I'll bet Microsoft (NASDAQ:MSFT) isn't exactly breaking a sweat over this week's rollout of Google Apps Premier Edition. Google's (NASDAQ:GOOG) premium suite of Web-based application software is just a speck on the radar.

For now.

Come May, Google will begin charging users of the enterprise-friendly software collection $50 a year. Upgraded versions will include Gmail accounts with five times the storage capacity of free accounts, in addition to phone support and the ability to remove Google's contextual ads from the offerings. But for now, everything is still free.

Google has done things right so far with these applications. It has been giving them away, and it has done well, supposedly having signed up 100,000 different organizations. More importantly, it has won campus accounts at the likes of Arizona State University, San Jose City College, and Lakehead University.

The strategy has been a lot like Apple's (NASDAQ:AAPL) move to flood elementary schools a couple of decades ago with its computers, until Dell (NASDAQ:DELL) took over. Nab 'em while they're young. If you can strip the tethered grip that Microsoft Office holds on college kids, it should pay dividends down the line as they grow up and move into the corporate world.

Naturally, this won't be an immediate blow to Microsoft, though the timing couldn't be any better. Just as Mr. Softy is trying to talk users to upgrade to Office 2007, along comes the equivalent of a Chick-Fil-A guy with an arsenal of toothpicks.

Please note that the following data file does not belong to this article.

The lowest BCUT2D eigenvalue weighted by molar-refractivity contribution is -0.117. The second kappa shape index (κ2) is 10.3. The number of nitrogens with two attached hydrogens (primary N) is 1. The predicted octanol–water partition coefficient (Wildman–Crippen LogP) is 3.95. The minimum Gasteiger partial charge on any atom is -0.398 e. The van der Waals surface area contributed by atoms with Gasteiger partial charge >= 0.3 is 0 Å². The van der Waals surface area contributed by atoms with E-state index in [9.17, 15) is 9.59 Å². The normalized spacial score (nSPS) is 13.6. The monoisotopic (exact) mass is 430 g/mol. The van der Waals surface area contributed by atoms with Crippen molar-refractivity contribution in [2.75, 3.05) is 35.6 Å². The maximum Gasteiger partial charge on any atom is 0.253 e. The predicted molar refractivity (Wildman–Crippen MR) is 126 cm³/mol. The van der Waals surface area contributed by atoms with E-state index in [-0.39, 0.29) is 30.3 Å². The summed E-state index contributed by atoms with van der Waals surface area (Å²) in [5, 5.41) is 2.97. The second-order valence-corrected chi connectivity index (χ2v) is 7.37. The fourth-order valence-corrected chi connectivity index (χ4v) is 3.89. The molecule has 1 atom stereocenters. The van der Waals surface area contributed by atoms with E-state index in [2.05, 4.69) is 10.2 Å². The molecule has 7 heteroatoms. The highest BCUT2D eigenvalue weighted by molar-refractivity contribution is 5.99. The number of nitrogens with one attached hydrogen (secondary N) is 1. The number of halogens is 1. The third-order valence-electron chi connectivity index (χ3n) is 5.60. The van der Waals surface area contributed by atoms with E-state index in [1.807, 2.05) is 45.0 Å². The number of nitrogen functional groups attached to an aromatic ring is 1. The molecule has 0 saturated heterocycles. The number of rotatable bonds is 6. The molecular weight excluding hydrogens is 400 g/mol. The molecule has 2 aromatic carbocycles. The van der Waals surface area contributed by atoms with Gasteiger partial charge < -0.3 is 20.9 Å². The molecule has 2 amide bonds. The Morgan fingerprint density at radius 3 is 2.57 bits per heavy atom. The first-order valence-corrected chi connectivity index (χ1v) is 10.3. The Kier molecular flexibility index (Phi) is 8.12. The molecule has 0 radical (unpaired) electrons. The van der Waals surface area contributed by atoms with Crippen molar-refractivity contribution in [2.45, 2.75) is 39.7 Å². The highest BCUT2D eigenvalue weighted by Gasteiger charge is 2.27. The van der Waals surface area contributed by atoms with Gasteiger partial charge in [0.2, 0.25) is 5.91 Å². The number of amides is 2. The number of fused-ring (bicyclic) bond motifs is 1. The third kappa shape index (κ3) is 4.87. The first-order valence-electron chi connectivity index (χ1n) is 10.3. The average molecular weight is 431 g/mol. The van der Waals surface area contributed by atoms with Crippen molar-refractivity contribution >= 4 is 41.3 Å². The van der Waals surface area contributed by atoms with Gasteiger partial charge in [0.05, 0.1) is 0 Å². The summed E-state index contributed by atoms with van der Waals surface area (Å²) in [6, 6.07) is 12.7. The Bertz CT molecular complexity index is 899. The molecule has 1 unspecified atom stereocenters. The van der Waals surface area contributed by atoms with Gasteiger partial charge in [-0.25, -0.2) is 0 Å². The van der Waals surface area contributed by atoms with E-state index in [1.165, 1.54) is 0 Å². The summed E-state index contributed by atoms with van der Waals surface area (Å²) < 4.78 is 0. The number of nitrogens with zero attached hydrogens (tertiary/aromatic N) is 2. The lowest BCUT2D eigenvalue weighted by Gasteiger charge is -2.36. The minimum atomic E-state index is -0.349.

Folks will also need to warm up to the premise of Web-stored application software. It's already happening on the corporate front, with companies like Salesforce.com (NYSE:CRM) leading the way. Sure, there will be security and uptime reliability issues when you're leaning on someone else's server. But Google's no dummy. Besides, when you're drastically undercutting the market-leading Goliath, you've got a pretty impressive slingshot.

The only real question that remains: Can you effectively fire off toothpicks with a slingshot?

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Longtime Fool contributor Rick Munarriz does do Windows, but he's also an active user of Google's free apps. He does not own shares in any of the companies mentioned in this story. He is also part of the Rule Breakers newsletter research team, seeking out tomorrow's ultimate growth stocks a day early. The Fool has a disclosure policy.